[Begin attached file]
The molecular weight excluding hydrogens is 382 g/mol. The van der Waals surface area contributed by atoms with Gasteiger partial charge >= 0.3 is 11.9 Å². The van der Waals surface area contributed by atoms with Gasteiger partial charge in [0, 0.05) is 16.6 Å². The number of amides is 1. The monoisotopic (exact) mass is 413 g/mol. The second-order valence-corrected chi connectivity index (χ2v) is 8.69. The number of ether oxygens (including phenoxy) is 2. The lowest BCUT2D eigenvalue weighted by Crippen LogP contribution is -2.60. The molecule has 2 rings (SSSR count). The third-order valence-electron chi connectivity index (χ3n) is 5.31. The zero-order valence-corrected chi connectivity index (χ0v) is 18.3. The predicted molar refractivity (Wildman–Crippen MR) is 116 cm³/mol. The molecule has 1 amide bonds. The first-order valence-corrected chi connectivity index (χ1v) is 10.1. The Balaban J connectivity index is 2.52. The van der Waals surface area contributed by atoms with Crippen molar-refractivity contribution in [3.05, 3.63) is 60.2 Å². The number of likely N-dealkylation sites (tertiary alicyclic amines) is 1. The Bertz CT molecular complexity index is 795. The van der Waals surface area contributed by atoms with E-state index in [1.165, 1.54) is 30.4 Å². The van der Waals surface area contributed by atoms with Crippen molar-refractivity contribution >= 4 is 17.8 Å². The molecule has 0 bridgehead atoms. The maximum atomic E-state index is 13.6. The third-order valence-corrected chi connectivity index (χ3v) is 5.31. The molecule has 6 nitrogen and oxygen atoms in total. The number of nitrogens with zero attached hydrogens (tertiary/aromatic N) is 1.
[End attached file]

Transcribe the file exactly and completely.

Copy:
The molecular weight excluding hydrogens is 382 g/mol. The van der Waals surface area contributed by atoms with Gasteiger partial charge >= 0.3 is 11.9 Å². The van der Waals surface area contributed by atoms with Gasteiger partial charge in [0, 0.05) is 16.6 Å². The number of amides is 1. The monoisotopic (exact) mass is 413 g/mol. The second-order valence-corrected chi connectivity index (χ2v) is 8.69. The number of ether oxygens (including phenoxy) is 2. The lowest BCUT2D eigenvalue weighted by Crippen LogP contribution is -2.60. The molecule has 2 rings (SSSR count). The third-order valence-electron chi connectivity index (χ3n) is 5.31. The zero-order valence-corrected chi connectivity index (χ0v) is 18.3. The predicted molar refractivity (Wildman–Crippen MR) is 116 cm³/mol. The molecule has 1 amide bonds. The first-order valence-corrected chi connectivity index (χ1v) is 10.1. The Balaban J connectivity index is 2.52. The van der Waals surface area contributed by atoms with Crippen molar-refractivity contribution in [3.05, 3.63) is 60.2 Å². The number of likely N-dealkylation sites (tertiary alicyclic amines) is 1. The Bertz CT molecular complexity index is 795. The van der Waals surface area contributed by atoms with E-state index in [1.165, 1.54) is 30.4 Å². The van der Waals surface area contributed by atoms with Crippen molar-refractivity contribution >= 4 is 17.8 Å². The molecule has 0 bridgehead atoms. The maximum atomic E-state index is 13.6. The third-order valence-corrected chi connectivity index (χ3v) is 5.31. The molecule has 6 nitrogen and oxygen atoms in total. The number of nitrogens with zero attached hydrogens (tertiary/aromatic N) is 1.